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Money Moral Dilemma: Should I ask the neighbours staying with us for rent?

45 replies 40.1K views


  • REJPREJP Forumite
    238 posts
    Fourth Anniversary 100 Posts Name Dropper
    No, same as other comments.
    If you charge rent I assume you will declare the income to HMRC and read up on responsibilities of a landlord to tenants?  
    One day you might be in their position and need their help.
  • LambethdadLambethdad Forumite
    1 posts
    First Post
    MoneySaving Newbie
    Not necessarily, but reassess the situation via an adult conversation. You agreed to a month. It has been longer already with no clear end date. Talk to them and work out what works for you all. This might be them paying you. It might be them finding somewhere else to stay in the meantime. It might be something else. But you and your neighbours are the only people who fully understand the situation and the dynamic between you. Sort it out like grown ups. 
  • al223al223 Forumite
    28 posts
    Part of the Furniture 10 Posts Combo Breaker
    What on earth are they having done that renders their house completely unusable for months? I think it's fair to charge them, not for wear and tear, just for the fact that they are there. People like to have their own homes and pay lots of money for the privilege, I assume they are impeding on your life and therefore you aren't getting the full enjoyment of your own home. If you wanted people living with you, you could have lodgers paying you money. You agreed to have them for a month and now it may be much longer, whoever is at fault for this should be paying for accommodation for them, whether it's them or their builders.

    Either that or once their house is ready you cancel all your bills and move into theirs for an equivalent length of time. I'm surprised they aren't offering anything more without you having to raise it with them.
  • FleetingFleeting Forumite
    1 posts
    First Post
    MoneySaving Newbie
    REJP said:
    No, same as other comments.
    If you charge rent I assume you will declare the income to HMRC and read up on responsibilities of a landlord to tenants?  
    One day you might be in their position and need their help.
    The Rent a Room Scheme allows you to earn up to a threshold of £7,500 per year tax-free from letting out furnished accommodation in your home.  You can let out as much of your home as you want.
  • cyber_lady1cyber_lady1 Forumite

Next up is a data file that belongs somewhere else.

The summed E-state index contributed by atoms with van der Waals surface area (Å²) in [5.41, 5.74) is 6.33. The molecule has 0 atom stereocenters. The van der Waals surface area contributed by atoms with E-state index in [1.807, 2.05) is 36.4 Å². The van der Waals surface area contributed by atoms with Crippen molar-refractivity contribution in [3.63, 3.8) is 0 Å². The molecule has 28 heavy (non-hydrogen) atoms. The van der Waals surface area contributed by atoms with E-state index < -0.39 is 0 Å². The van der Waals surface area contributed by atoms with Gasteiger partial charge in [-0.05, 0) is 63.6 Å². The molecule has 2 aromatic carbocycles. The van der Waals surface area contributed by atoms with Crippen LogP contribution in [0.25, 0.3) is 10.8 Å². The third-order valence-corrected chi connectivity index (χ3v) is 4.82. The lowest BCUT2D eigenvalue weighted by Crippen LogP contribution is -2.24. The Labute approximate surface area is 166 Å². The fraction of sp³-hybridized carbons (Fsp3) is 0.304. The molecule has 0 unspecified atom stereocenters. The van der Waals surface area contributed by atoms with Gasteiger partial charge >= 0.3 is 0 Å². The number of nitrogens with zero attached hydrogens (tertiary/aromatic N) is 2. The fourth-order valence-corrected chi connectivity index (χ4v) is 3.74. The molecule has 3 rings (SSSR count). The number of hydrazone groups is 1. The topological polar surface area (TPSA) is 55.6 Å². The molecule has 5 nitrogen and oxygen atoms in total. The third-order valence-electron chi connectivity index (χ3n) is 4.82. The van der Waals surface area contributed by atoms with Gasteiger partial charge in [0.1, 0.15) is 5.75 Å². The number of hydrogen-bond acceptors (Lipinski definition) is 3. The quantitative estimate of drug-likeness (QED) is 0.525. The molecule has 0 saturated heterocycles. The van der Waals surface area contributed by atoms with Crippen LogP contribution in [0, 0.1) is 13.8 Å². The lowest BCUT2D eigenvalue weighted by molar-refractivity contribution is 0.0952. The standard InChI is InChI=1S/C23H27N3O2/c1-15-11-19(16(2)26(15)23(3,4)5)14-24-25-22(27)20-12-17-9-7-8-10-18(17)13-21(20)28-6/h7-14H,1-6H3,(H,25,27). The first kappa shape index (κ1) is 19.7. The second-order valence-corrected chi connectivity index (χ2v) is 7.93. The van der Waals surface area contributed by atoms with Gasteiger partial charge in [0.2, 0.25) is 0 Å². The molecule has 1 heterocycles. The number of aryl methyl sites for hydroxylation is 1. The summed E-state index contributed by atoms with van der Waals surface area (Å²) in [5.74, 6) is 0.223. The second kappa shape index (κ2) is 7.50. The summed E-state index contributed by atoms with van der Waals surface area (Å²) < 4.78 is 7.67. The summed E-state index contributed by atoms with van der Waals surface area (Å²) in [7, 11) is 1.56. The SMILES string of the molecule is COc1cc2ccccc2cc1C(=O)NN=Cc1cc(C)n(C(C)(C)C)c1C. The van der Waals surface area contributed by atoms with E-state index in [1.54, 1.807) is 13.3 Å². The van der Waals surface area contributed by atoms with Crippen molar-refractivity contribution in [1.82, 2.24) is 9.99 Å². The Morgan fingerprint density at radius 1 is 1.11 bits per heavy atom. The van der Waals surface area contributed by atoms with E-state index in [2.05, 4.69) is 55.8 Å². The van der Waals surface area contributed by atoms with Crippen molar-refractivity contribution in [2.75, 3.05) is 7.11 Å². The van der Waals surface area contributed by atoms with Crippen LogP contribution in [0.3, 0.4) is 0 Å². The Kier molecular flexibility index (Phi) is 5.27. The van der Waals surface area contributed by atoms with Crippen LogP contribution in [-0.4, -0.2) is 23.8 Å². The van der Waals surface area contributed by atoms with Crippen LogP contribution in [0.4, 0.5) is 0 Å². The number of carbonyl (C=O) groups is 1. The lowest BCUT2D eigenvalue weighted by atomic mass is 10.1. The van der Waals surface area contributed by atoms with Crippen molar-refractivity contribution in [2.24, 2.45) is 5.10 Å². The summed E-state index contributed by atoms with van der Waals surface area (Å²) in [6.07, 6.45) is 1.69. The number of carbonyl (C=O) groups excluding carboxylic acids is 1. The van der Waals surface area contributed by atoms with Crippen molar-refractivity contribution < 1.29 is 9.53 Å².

2 posts
    First Post
    MoneySaving Newbie
    Why is everything always about money? 
    During a pandemic I would not allow anyone outside my bubble to even visit me due to self isolation otherwise I would welcome them with open arms and we would all pull together with household chores etc, build a friendship for the future and be KIND! Nobody knows our future and it would be priceless to think they could help us one day if we ever fall on hard times, there is always hope!
  • Mark_StephensMark_Stephens Forumite
    3 posts
    First Post First Anniversary
    MoneySaving Newbie
    At first I thought, no of course not be a good neighbor you never know when you will need their help But now not so sure I think you better quietly check legal situation ASAP with regards to inviting someone into your home and letting them stay rent free, there are also probably all sorts of legalities to do with insurance and duty of care etc Remember wether we all like it or not we have imported one most unpleasant aspect of the USA and that's the litigeous environment, what if one of them has a life changing accident in your property 
  • t14cy_tt14cy_t Forumite
    1.2K posts
    Tenth Anniversary 1,000 Posts Name Dropper
    nope. paying towards utilities is enough i think
  • John_GrayJohn_Gray Forumite
    5.8K posts
    Part of the Furniture 1,000 Posts Name Dropper Photogenic
    I think we should be told what the neighbours are doing to/on the carpets to cause additional wear and tear...
  • 7849Wendy7849Wendy Forumite
    4 posts
    First Anniversary First Post
    MoneySaving Newbie
    No, if you have a mortgage you're possibly going to breach its terms if you let out a room, once it becomes a business different rules apply. You're already at risk of having invalidated your home insurance, policies are assessed on the basis of who lives in the property.
    As others have said, good neighbours are hard to find, I would hope that when they get back home they'll do something lovely as a thank you
  • EmerionEmerion Forumite
    15 posts
    Fourth Anniversary 10 Posts
    This sounds...fabricated.
    On the one hand, the writer appears overly accommodating.
    On the other, they appear petty and penny pinching.
    Major works next door will have a positive effect to average house prices in the street.
    This will more than compensate for 'wear and tear' on carpets and household appliances.
    Can't believe I've responded to this...
    I don’t think it’s odd. It’s got the authentic ring of an offer made in haste to good neighbours, with whom they were friendly. Maybe a bottle of wine was involved?  And then when it drags on, and on, irritation sets in. It’s easy to tell other people to be assertive, and just say what you feel, but  in practice it’s hard to actually do it, especially if it’s with people who will still be living next door if you fall out over it.  So they’ve waited, probably telling themselves “ just another week or two, it’s worth it for the gratitude, and we do like them”. Eventually pettiness will set in, just like in a failing non-communicating marriage. 
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